On the one hand, this is great news for filmmakers – in the last six months alone, second-run titles like Under the Skin, There Will Be Blood and Beasts of the Southern Wild have played to 1,000-strong London crowds with the aid of a live score – but it also throws into question what exactly audiences want from a cinematic experience in 2014. If a viewer can only be tempted away from their Netflix subscription by the promise of a live score, or a theatrical experience, then of what significance is the film at the centre of it all? Audiences who attended Secret Cinema’s recent production of Brazil reported adverse screening conditions that left them without a clear view of the film, or an awareness that it had even begun. For some, it was a sign that Secret Cinema’s ‘all for the love of movies’ shtick was little more than a marketing angle; for others, it was an appropriately Orwellian extension of Gilliam’s bureaucratic dystopia.
There’s no question that adding a second focal point to an event does risk dividing an audience’s attention. The closing night party at CPH:DOX, hosted by Dazed & Confused, featured a pop-up cinema showing episodes of the magazine’s Music Nation documentary series. With the next room boasting a DJ set from Mike Skinner, however, the screening space was almost entirely ignored.
CPH:DOX x Soundvenue x Dazed Final Party
This problem rears its head even when both elements of an event are working in synchronicity, at they do at a live score. Where, after all, should the performers of a live score stand in relation to the film that they’re scoring? Front and centre, they risk obscuring large swathes of the screen. Off to the side, they’re liable to upset the symmetrical balance of the film. Beyond that, there’s the minutiae of the performance itself: I’ve had multiple conversations with Elizabeth Sankey, Summer Camp’s lead singer, about the ideal facial expression to be worn during a live score (halfway between the heightened emotion of a gig and the studied concentration of a studio session, we’ve decided).
It’s a formula we have yet to perfect. At Sheffield Doc/Fest, Sight & Sound’s Nick Bradshaw admitted to “feeling slightly crusty in wanting to complain that I couldn’t hear all the words under the sounds of the gig” during our inaugural Beyond Clueless live score. We’ve since refined the audio balance, but other niggles remain. Try as we might, we’ve yet to find a way to cue the musicians in for the beginning of the closing credits without disrupting the silence that immediately precedes them. And lighting the band so as not to affect the quality of the projection is a fresh challenge at each new venue. In Copenhagen’s Falkoner Biografen, it initially seemed as though Summer Camp might be forced to play with the house lights up, until – five minutes before the scheduled start time – a ladder was found and a spotlight turned on.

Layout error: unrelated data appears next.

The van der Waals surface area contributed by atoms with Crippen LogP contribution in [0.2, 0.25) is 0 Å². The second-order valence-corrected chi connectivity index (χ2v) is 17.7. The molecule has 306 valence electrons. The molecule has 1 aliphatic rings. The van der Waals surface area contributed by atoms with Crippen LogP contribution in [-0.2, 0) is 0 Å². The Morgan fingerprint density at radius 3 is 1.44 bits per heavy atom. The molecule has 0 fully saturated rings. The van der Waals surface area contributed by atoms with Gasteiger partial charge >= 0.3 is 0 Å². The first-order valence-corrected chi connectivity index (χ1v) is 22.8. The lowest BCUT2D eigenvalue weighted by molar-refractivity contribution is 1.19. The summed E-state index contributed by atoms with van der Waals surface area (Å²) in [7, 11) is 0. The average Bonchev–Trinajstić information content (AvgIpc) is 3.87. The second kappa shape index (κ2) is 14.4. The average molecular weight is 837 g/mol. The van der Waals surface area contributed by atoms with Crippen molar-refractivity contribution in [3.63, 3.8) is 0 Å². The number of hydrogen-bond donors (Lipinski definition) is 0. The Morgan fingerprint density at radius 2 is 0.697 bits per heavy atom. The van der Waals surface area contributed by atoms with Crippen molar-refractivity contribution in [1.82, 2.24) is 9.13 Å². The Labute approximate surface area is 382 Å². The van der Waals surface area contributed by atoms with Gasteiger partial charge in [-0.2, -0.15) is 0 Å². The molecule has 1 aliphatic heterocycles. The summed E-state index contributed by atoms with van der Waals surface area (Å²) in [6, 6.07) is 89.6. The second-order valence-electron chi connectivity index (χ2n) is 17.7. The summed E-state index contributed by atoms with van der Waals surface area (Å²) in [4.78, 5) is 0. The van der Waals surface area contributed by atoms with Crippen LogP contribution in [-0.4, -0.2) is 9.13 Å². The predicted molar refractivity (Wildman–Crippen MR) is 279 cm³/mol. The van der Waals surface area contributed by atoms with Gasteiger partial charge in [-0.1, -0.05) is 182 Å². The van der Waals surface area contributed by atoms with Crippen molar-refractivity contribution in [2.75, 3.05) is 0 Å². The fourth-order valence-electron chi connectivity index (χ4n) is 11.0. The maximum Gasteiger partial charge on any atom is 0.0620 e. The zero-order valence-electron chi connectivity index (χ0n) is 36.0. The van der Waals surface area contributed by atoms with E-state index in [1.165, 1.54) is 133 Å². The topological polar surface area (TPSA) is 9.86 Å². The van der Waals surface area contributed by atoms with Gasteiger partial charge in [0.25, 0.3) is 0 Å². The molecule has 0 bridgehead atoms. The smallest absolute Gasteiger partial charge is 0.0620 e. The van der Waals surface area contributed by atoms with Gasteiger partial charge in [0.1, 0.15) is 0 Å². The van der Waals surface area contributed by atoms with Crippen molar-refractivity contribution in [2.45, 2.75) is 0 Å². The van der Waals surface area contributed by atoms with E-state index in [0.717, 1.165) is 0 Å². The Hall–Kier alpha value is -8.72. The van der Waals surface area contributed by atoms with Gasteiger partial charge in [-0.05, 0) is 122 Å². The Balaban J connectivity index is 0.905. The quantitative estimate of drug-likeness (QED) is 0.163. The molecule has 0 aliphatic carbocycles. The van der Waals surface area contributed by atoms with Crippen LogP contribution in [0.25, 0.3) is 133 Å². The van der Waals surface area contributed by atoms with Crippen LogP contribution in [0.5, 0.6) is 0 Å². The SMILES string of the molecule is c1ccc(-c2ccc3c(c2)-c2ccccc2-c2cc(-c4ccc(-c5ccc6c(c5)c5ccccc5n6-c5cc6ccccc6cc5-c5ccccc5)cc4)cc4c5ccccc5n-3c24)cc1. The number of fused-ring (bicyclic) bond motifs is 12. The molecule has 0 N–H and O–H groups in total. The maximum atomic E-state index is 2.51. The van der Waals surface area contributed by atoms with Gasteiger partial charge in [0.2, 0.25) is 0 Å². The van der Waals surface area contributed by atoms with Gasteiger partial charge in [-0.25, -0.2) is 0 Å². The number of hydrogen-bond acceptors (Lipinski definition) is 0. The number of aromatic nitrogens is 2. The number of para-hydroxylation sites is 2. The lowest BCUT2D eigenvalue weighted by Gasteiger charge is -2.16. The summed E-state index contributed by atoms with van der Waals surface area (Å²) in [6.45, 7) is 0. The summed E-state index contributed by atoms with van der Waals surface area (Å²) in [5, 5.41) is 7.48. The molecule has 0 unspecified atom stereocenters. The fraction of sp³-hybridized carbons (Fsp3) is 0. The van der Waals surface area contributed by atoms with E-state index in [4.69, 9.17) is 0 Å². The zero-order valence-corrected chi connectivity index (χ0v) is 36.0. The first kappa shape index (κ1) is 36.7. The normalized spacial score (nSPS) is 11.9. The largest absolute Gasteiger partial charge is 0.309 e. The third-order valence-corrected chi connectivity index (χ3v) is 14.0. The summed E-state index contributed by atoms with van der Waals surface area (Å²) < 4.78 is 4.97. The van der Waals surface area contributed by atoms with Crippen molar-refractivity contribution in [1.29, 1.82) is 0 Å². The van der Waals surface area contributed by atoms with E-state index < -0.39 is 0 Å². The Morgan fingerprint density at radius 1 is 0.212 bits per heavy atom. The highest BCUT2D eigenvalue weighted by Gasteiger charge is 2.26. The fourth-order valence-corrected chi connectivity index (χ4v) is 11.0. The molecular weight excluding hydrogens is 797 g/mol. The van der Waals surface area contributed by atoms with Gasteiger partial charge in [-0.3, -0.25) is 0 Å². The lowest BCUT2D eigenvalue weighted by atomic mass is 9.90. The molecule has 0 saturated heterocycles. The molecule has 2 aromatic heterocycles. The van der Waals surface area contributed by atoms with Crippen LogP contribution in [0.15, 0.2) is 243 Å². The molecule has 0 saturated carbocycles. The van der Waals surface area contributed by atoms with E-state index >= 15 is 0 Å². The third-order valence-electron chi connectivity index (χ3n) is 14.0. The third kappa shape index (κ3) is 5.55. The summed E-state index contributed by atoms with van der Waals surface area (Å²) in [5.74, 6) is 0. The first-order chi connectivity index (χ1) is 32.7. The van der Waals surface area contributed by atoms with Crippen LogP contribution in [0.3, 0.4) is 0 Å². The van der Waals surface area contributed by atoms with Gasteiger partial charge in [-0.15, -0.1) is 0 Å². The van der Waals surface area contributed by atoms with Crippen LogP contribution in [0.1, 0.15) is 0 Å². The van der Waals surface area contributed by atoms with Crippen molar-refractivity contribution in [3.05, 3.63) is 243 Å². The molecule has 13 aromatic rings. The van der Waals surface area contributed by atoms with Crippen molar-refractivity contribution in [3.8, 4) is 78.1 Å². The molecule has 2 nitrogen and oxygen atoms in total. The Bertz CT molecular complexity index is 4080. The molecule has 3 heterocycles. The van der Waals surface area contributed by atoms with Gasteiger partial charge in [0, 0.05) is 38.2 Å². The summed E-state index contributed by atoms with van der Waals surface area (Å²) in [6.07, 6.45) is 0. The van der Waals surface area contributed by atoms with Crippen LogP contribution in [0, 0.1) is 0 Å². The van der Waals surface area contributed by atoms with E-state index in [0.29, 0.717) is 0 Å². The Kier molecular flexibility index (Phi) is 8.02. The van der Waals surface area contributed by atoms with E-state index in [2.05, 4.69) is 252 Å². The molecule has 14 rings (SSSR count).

The live score at CPH:DOX went well, thanks in large part to the enthusiasm of a primarily local crowd. I suspect there are only a few places in the world that can sell out a Sunday-night screening of an experimental documentary live score, but Copenhagen is apparently one of them.
The crowd’s warm reception made me yearn to stage each and every performance of Beyond Clueless as a live score. After all, if the film is indeed superior with a live musical accompaniment, don’t I owe it to the world to push this option to audiences as firmly as possible, just as Quentin Tarantino vaunts the 35mm viewing experience and Ridley Scott endorses a cut of Blade Runner made 25 years after its release? These directors clearly believe there’s a ‘right way’ to enjoy their films – shouldn’t I?
I got my answer not at CPH:DOX but on the day of my return to London, when I attended a singalong screening of last year’s globe-straddling Disney megahit Frozen at the Royal Albert Hall. As I sat among some 3,000 toddlers, all screaming the lyrics to Let It Go at the top of their tiny lungs, all became clear. To them, this version of the film – with its on-screen lyrics and bouncing snowflake guiding them through each musical number – was no more or less authentic than the version on their older sibling’s iPad, or the soundtrack CD in their parents’ car stereo. It was simply an extension of a film with flexible limits and no definite shape.
As the boundaries of film are pushed and pulled by artistic and economic forces, the monolithic view of cinema as something to be consumed in a particular way and in a particular space must be consigned to history. At CPH:DOX, I saw one of the year’s best documentaries – Jesse Moss’s devastating tale of economic turmoil The Overnighters – not in one of the festival’s countless lavish movie theatres, but on my phone, in a hotel lobby, waiting to check in. It might not be what Moss had in mind when he made the film, but that hardly matters. The age of cinematic dogma is over, and film is whatever we make of it.